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Date:   Tue, 29 Dec 2020 22:11:59 +0100
From:   Heiner Kallweit <hkallweit1@...il.com>
To:     Kai-Heng Feng <kai.heng.feng@...onical.com>
Cc:     "Rafael J. Wysocki" <rafael@...nel.org>,
        Bjorn Helgaas <helgaas@...nel.org>,
        "Rafael J. Wysocki" <rjw@...ysocki.net>,
        Bjorn Helgaas <bhelgaas@...gle.com>,
        Mika Westerberg <mika.westerberg@...ux.intel.com>,
        Lukas Wunner <lukas@...ner.de>,
        "linux-pci@...r.kernel.org" <linux-pci@...r.kernel.org>,
        Linux PM <linux-pm@...r.kernel.org>,
        Linux Kernel Mailing List <linux-kernel@...r.kernel.org>
Subject: Re: Time to re-enable Runtime PM per default for PCI devcies?

On 29.12.2020 12:56, Kai-Heng Feng wrote:
> On Sat, Dec 26, 2020 at 11:26 PM Heiner Kallweit <hkallweit1@...il.com> wrote:
>>
>> On 17.11.2020 17:57, Rafael J. Wysocki wrote:
>>> On Tue, Nov 17, 2020 at 5:38 PM Bjorn Helgaas <helgaas@...nel.org> wrote:
>>>>
>>>> [+to Rafael, author of the commit you mentioned,
>>>> +cc Mika, Kai Heng, Lukas, linux-pm, linux-kernel]
>>>>
>>>> On Tue, Nov 17, 2020 at 04:56:09PM +0100, Heiner Kallweit wrote:
>>>>> More than 10 yrs ago Runtime PM was disabled per default by bb910a7040
>>>>> ("PCI/PM Runtime: Make runtime PM of PCI devices inactive by default").
>>>>>
>>>>> Reason given: "avoid breakage on systems where ACPI-based wake-up is
>>>>> known to fail for some devices"
>>>>> Unfortunately the commit message doesn't mention any affected  devices
>>>>> or systems.
>>>
>>> Even if it did that, it wouldn't have been a full list almost for sure.
>>>
>>> We had received multiple problem reports related to that, most likely
>>> because the ACPI PM in BIOSes at that time was tailored for
>>> system-wide PM transitions only.
>>>
>>
>> To follow up on this discussion:
>> We could call pm_runtime_forbid() conditionally, e.g. with the following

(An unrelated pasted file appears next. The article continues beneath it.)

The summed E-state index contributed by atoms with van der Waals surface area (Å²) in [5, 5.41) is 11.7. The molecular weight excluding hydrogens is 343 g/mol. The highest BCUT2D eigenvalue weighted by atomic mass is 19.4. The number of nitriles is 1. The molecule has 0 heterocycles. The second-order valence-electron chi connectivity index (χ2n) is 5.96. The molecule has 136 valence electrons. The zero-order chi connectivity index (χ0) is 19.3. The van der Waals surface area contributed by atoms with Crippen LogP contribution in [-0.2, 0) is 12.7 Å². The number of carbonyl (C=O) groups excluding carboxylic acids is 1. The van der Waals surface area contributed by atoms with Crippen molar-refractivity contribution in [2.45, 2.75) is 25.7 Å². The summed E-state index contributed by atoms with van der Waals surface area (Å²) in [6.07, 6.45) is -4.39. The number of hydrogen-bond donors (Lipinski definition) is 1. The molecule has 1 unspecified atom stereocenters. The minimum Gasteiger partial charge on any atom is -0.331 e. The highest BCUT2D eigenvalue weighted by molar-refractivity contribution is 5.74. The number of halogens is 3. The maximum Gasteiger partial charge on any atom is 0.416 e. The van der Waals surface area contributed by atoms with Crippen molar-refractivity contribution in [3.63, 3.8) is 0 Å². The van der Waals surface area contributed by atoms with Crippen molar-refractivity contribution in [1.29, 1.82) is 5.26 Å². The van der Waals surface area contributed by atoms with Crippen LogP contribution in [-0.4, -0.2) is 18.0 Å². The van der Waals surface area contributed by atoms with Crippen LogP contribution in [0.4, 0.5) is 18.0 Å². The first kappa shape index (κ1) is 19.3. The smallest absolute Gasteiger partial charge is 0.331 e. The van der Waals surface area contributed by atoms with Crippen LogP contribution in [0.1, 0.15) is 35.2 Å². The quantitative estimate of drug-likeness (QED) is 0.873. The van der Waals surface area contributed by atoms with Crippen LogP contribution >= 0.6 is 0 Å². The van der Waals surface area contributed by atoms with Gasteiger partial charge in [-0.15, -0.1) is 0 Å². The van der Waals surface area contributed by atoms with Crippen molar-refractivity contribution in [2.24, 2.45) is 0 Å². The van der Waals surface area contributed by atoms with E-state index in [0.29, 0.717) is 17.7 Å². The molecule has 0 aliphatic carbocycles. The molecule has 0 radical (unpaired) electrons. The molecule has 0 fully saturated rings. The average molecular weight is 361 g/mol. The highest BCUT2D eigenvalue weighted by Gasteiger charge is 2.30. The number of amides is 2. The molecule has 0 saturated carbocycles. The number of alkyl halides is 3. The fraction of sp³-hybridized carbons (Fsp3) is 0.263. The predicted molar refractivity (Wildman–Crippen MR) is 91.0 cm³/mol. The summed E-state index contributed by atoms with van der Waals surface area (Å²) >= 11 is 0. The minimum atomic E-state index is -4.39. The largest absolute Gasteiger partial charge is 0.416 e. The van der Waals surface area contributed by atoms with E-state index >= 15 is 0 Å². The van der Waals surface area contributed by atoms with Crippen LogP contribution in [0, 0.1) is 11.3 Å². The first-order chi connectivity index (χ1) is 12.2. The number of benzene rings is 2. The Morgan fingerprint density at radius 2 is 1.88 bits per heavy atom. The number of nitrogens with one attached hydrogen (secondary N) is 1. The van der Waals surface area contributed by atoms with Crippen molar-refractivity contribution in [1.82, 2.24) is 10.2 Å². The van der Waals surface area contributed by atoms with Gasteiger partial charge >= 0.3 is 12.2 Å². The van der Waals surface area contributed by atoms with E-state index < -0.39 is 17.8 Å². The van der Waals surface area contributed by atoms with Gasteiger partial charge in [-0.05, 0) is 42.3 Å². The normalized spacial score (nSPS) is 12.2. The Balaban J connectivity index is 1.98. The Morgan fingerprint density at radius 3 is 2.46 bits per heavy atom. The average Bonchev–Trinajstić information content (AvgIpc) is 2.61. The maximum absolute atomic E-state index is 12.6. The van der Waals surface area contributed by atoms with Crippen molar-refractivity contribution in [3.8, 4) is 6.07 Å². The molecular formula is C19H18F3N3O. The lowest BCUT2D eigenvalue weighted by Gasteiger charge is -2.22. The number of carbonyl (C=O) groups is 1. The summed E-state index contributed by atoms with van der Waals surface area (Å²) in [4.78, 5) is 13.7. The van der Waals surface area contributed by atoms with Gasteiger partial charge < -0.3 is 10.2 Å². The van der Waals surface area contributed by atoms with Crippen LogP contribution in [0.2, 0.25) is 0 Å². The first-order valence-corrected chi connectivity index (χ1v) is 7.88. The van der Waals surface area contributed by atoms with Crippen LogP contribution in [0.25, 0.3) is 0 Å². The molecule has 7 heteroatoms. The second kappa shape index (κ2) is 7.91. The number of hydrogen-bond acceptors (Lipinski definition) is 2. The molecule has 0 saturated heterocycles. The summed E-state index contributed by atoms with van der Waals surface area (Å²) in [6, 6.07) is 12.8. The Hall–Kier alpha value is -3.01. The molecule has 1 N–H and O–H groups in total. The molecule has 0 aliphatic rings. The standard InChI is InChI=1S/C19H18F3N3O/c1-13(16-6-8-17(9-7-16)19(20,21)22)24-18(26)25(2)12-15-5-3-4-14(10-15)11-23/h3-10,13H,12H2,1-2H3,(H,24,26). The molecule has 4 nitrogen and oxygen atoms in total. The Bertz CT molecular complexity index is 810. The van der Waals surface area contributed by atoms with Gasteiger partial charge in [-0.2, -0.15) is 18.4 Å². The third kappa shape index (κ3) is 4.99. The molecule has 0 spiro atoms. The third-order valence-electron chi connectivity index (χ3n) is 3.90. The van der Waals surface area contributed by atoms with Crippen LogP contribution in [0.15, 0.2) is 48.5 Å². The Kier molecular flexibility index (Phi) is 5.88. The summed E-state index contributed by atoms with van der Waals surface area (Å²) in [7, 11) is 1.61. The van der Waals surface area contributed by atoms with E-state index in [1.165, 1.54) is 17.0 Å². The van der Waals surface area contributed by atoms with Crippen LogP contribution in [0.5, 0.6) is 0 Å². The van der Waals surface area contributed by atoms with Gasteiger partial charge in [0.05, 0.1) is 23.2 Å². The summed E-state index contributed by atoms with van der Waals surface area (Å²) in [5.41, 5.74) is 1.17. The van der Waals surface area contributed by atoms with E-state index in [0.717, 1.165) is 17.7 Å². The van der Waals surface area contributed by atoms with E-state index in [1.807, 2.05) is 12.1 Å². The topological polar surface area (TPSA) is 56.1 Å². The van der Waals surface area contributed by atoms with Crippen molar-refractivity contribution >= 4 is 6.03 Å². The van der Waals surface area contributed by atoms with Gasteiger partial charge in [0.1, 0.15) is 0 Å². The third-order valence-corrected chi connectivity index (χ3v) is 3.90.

>> condition. This would enable runtime pm per default for all non-ACPI
>> systems, and it uses the BIOS date as an indicator for a hopefully
>> not that broken ACPI implementation. However I could understand the
>> argument that this looks a little hacky ..
>>
>> if (IS_ENABLED(CONFIG_ACPI) && dmi_get_bios_year() <= 2016)
> 
> dmi_get_bios_year() may not be a good indicator. Last time I used it
> caused regression, because the value changed after BIOS update.
> For example, my MacBook Pro is manufactured in 2011, but
> dmi_get_bios_year() returns 2018 with latest BIOS.
> 
Right, it's a weak indicator, and I'm aware of it. My thought is:
A massively broken ACPI implementation would have been fixed over
time if there are years between manufacturing date and last BIOS
update. Of course this doesn't have to be true ..

I just had a look at the ACPI spec and maybe we could use the ACPI
version information (major.minor) in the FADT table. E.g. we could
enable runtime pm from version 6.0. That should be reasonable new.
I'm open for any other proposals ..
 
> Kai-Heng
> 
>>
>>
>>
>>>>> With Runtime PM disabled e.g. the PHY on network devices may remain
>>>>> powered up even with no cable plugged in, affecting battery lifetime
>>>>> on mobile devices. Currently we have to rely on the respective distro
>>>>> or user to enable Runtime PM via sysfs (echo auto > power/control).
>>>>> Some devices work around this restriction by calling pm_runtime_allow
>>>>> in their probe routine, even though that's not recommended by
>>>>> https://www.kernel.org/doc/Documentation/power/pci.txt
>>>>>
>>>>> Disabling Runtime PM per default seems to be a big hammer, a quirk
>>>>> for affected devices / systems may had been better. And we still
>>>>> have the option to disable Runtime PM for selected devices via sysfs.
>>>>>
>>>>> So, to cut a long story short: Wouldn't it be time to remove this
>>>>> restriction?
>>>>
>>>> I don't know the history of this, but maybe Rafael or the others can
>>>> shed some light on it.
>>>
>>> The systems that had those problems 10 years ago would still have
>>> them, but I expect there to be more systems where runtime PM can be
>>> enabled by default for PCI devices without issues.
>>>
>>

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